by Denise Weimer
Continue with me on my tour of the historic sites of Gwinnett County, Georgia, north of Atlanta. Tucked on an acre just off the Lawrenceville, Georgia, square, the Lawrenceville Female Seminary serves as the Gwinnett County Historical Museum. A landscaped lot cradles the former school, a dry goods storage building moved from another location, restroom and storage buildings, and the 1827 Isaac Adair House, the subject of next month’s article.
Starting in 1820, a series of lotteries divided land along the border of Cherokee Territory into 250-acre tracts. Veterans of the Revolutionary War and the War of 1812 received two entries. Lawrenceville became the seat of Gwinnett County in 1821 due to its location near a free-flowing spring. The first school in the area was the Lawrenceville Academy (1826). Washington Academy was constructed in 1827 to serve the western part of the county, with a corresponding school for young ladies built in 1837. The land was deeded by the justice of inferior court for “religious and educational purposes.” Some have speculated about the Lawrenceville Female Seminary’s similar appearance to the Dahlonega courthouse, constructed two years prior.
The first classes were held September 24, 1838. Daughters of merchants, professionals, and planters lived on-site to receive instruction in basic subjects, conversational French, and needlepoint. Boys ten and under were occasionally allowed to visit the female pupils. The first principal and instructor was Miss Martha Wells, whose office was on the second floor. She would step outside her door to pull the rope attached to the bell in the bell tower to summon students to the downstairs classroom.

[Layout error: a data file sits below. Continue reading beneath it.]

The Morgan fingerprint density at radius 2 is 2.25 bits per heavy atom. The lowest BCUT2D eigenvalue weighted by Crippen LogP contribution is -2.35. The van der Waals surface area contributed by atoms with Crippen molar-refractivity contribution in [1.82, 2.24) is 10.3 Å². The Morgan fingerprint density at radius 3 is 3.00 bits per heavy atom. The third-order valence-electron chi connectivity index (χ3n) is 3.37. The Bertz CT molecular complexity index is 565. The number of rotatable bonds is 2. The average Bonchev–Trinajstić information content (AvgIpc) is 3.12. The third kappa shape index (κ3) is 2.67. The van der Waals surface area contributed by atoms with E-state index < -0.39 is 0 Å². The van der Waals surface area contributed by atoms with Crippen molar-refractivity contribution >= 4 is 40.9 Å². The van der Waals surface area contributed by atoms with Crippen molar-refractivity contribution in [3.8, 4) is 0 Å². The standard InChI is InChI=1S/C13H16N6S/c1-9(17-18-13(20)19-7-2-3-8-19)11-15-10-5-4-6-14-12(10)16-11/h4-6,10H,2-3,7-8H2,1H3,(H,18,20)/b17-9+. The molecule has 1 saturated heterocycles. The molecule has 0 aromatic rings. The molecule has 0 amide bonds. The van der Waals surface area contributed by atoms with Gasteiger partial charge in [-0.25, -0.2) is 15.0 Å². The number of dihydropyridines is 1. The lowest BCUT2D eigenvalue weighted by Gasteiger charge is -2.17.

The red brick building with brown shutters guests tour today is the second school on the site, the first one having been destroyed by fire around 1850. The current structure was built between 1853 and 1855 and used as a school until 1886. As part of the agreement for financing the rebuilding of the seminary, the Masonic Lodge met in the second story for more than a century before constructing the adjacent brick building. During the first half of the twentieth century, the school became a civic center and was narrowly rescued from purchase by Dairy Queen in 1971. A group of historic-minded citizens rallied to restore the building and place it on the National Register. The dedication occurred September 8, 1974.
|Paddles found under the floorboards during 1970 renovation.|
|A signature uncovered from 1862.|
Today, the large downstairs classroom remains virtually unchanged, its hardwood floors polished almost slick by years of scurrying steps, its original chalkboard still intact. The second story now houses the museum with artifacts from all periods of Gwinnett County’s history. The school, Adair house, and grounds are often used for weddings. In fact, on Valentine’s Day, you’ll find half a dozen local judges performing upwards of fifty weddings.
Represented by Hartline Literary Agency, Denise Weimer holds a journalism degree with a minor in history from Asbury University. She’s a managing editor for the historical imprints of Lighthouse Publishing of the Carolinas and the author of almost a dozen published novels and a number of novellas. A wife and mother of two daughters, she always pauses for coffee, chocolate, and old houses!
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Thanks for these posts. I think the school building is beautiful. There's something so stately about brick buildings. Those paddles are something serious!!!ReplyDelete